“In this circumstance, a VDP could have helped the St. Louis Post-Dispatch by offering a clearer process for reporting the vulnerability. It would have also given the Department of Elementary and Secondary Education (DESE) more control over how the vulnerability was disclosed to the public,” Mickos continued.

Geiger agreed with these sentiment. “This could have been a positive story if the state thanked the reporter for helping to protect educators, announced a formal vulnerability disclosure policy, and committed to addressing reports of vulnerabilities in government systems. All software has security flaws, so it's not as though discovering and patching a vulnerability is unique," he said. But by reacting to a helpful vulnerability disclosure as though it was a malicious attack, it gives the impression that the state's priority is retribution for uncovering an embarrassing security flaw. This reaction is going to backfire on the state, but sometimes organizations must make this very mistake before they take the opportunity to adopt a more constructive vulnerability disclosure and management process.”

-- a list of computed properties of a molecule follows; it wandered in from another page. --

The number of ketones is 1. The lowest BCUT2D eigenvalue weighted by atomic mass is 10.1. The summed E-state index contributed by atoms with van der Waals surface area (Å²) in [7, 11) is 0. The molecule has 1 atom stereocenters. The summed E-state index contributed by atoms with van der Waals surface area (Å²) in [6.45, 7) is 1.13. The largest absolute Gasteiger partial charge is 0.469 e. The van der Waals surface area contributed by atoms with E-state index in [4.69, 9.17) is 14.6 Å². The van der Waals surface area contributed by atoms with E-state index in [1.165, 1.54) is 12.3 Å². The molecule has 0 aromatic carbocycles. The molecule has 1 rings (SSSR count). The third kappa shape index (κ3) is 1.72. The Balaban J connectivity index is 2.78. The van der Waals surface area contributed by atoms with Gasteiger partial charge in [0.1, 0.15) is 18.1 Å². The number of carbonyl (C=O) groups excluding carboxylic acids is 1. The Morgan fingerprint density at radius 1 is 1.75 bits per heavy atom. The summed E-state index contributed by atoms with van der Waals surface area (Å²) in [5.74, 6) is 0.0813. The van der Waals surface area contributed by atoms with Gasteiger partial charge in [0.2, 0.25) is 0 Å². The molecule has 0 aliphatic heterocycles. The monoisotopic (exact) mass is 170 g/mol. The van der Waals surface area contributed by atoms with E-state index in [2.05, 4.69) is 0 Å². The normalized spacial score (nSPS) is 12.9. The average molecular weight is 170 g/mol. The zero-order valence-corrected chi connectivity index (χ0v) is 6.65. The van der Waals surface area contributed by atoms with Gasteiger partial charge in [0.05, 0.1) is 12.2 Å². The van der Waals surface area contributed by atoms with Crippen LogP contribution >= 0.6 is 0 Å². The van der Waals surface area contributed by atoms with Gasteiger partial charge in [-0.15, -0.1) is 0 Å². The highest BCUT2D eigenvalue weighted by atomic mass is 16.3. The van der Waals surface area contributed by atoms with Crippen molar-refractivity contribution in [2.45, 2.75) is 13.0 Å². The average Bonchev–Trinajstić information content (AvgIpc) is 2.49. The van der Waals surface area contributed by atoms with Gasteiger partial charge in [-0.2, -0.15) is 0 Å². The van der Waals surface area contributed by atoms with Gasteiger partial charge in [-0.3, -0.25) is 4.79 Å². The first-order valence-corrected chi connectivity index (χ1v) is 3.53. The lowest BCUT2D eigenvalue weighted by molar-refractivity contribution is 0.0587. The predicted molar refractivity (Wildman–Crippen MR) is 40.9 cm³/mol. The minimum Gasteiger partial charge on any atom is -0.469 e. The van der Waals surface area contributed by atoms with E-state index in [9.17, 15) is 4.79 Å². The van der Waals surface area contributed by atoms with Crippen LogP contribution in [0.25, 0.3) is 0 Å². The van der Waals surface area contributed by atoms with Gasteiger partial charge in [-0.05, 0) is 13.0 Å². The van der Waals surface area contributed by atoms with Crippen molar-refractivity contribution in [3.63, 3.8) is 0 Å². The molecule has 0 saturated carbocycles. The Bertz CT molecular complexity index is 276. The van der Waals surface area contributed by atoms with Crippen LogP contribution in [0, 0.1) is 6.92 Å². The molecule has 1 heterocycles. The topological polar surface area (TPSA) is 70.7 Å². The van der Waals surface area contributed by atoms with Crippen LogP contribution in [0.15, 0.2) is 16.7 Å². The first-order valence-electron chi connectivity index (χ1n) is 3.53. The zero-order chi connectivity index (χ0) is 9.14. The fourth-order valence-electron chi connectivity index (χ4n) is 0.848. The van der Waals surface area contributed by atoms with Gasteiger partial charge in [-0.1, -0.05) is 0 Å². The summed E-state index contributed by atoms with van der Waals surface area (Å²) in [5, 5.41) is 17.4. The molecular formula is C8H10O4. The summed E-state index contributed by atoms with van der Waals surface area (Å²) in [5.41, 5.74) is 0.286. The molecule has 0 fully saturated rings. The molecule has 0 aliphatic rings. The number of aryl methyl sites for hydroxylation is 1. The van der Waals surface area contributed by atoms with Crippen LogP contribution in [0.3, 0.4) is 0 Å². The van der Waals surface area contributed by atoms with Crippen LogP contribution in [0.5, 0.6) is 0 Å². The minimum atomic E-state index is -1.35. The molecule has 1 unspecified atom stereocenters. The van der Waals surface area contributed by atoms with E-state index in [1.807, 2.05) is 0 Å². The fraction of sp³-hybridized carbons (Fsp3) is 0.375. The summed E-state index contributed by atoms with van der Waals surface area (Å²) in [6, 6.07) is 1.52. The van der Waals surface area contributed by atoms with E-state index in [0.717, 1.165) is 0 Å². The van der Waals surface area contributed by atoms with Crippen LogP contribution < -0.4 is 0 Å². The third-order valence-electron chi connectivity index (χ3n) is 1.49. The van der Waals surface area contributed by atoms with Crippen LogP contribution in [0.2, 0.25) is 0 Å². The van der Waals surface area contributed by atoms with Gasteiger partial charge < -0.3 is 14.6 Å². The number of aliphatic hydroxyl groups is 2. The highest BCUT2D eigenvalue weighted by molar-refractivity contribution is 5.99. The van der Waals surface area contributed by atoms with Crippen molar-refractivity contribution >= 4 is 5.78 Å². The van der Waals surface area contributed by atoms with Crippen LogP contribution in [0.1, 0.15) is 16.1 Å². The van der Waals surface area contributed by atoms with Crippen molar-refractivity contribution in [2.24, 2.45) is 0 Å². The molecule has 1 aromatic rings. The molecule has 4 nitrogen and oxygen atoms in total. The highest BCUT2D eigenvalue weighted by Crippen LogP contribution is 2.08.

Unfortunately, for now, Missouri is decidedly unfriendly toward security researchers, added Geirger, noting that its data tampering laws are “definitely in the over-criminalization category.”

Citing this case as an example of how cybercrime laws can be misapplied and abused, Geiger called on federal, state and international lawmakers to update these laws “with modern and realistic expectations of how people use technology in ways that should not be criminalized.”